The Dilkes years – a regional SocietyEdit

The change from a successful but local building society into a major regional society was dramatic, and down to one man. Frank Dilkes was appointed Assistant Manager in 1958, General Manager in 1961 and Managing Director in 1965. Once he became Managing Director, he was able to convince the Board to start an expansion policy. This including modernizing the administration, looking for a purpose-built HQ and, above all, opening branches. The first step was to convert the four sub-offices to full branches. Within three years Dilkes strengthened the position in the Midlands by opening nine branches, from Wolverhampton across to Leicester and Coventry. Further afield, branches were opened in Chester and Manchester supported by collecting offices as far afield as Norwich, Sunderland and Blackpool. At the end of 1971 there were 37 branches and by 1978 this had increased to 67 branches covering the Midlands, Shropshire and North Wales, also Hampshire and Bedfordshire. The Society ranked as the 25th by size with over £100m of assets. The West Bromwich also began to diversify, offering loans for car purchase and in the late 1980s a full range of insurance products. When Dilkes retired as Managing Director in 1983, the Society had £338m of assets and 90 branches. [2]

CrisisEdit

Rising house prices, a substantial increase in its commercial property lending, supported by an increase in wholesale funding took the West Bromwich’s assets up to a peak of £9.6 billion in 2008. That date marked the start of the international financial collapse epitomized in the building society movement by the failure of the Northern Rock. The rising cost of wholesale funding combined with asset provisions meant the Society incurred a £49m pre-tax loss. [3] The Society’s credit rating was downgraded and there was speculation over its independent future. [4] The West Bromwich was forced to move away from its previous diversification programme and return to the “more tried and trusted “ building society model with its clear focus on retail savings and prime residential mortgages. The “back to basics” approach included a reduction in wholesale funding, a withdrawal from commercial lending and a planned reduction of at least a quarter of the Society’s cost base. [3]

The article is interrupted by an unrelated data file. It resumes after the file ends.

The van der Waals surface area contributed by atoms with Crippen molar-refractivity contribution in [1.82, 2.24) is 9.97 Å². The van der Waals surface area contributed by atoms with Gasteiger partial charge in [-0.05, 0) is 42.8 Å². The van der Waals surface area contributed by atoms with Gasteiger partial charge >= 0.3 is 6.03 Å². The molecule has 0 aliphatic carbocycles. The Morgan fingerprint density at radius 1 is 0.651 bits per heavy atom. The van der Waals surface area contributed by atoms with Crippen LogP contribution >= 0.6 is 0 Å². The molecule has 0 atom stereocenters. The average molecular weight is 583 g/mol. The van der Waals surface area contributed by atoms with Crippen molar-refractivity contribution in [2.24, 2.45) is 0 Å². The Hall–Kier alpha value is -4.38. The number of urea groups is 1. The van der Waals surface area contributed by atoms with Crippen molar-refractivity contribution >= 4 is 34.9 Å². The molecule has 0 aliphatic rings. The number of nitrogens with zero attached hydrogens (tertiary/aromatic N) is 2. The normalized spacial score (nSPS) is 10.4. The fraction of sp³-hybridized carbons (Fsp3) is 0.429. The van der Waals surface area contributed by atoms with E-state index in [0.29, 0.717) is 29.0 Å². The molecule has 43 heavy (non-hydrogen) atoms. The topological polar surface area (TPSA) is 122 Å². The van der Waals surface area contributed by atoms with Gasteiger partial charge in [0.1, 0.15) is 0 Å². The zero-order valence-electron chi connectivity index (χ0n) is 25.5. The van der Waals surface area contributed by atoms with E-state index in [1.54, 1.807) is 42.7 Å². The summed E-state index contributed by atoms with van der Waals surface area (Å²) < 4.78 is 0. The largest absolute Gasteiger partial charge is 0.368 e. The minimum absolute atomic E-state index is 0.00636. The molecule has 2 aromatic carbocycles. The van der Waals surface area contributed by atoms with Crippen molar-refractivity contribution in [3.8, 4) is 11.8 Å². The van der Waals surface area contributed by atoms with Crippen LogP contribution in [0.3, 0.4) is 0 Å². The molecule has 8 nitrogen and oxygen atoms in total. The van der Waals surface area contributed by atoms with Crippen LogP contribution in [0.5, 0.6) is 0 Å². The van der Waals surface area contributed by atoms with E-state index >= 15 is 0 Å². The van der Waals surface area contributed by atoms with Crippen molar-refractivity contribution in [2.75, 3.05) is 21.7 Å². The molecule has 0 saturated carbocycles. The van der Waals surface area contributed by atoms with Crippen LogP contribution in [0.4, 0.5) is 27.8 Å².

RecoveryEdit

Wholesale funding fell from 32% in 2008 to 11% in 2010 and the asset base was reduced more than 40% to £5.6 billion in 2015, a level broadly maintained since. However, the legacy of the commercial property lending, which incurred substantial losses, took longer to unwind; it took a decade to reduce lending of £1.7 billion in 2009 down to £400m. In his 2020 Annual Report, the Chief Executive reflected that “over the last decade the Society has been on a simple mission…to repair our business model and transform the balance sheet to be reflective of what a building society should be - an organisation that lends savers’ money for the purpose of putting people in homes in a way that is safe and responsible.” It had become a more compact Society, still 7th by size in the industry, with 36 branches, 95% of its lending for home ownership, and with a portfolio of rental residential property. [3]

NotesEdit

  1. ^ a b "West Bromwich Building Society (United Kingdom) - Bank Profile". thebanks.eu.
  2. ^ a b c d Carl Chinn, From Little Acorns Grow 150 Years of the West Bromwich Building Society, 1999, Studley
  3. ^ a b c https://www.westbrom.co.uk/about-us/financial-information/financial-reports-and-results
  4. ^ cite web |url=http://news.bbc.co.uk/1/hi/business/8095581.stm |title=Rescue plan for West Bromwich BS |date=11 June 2009 |access-date=11 June 2009 |publisher=BBC News}}

External linksEdit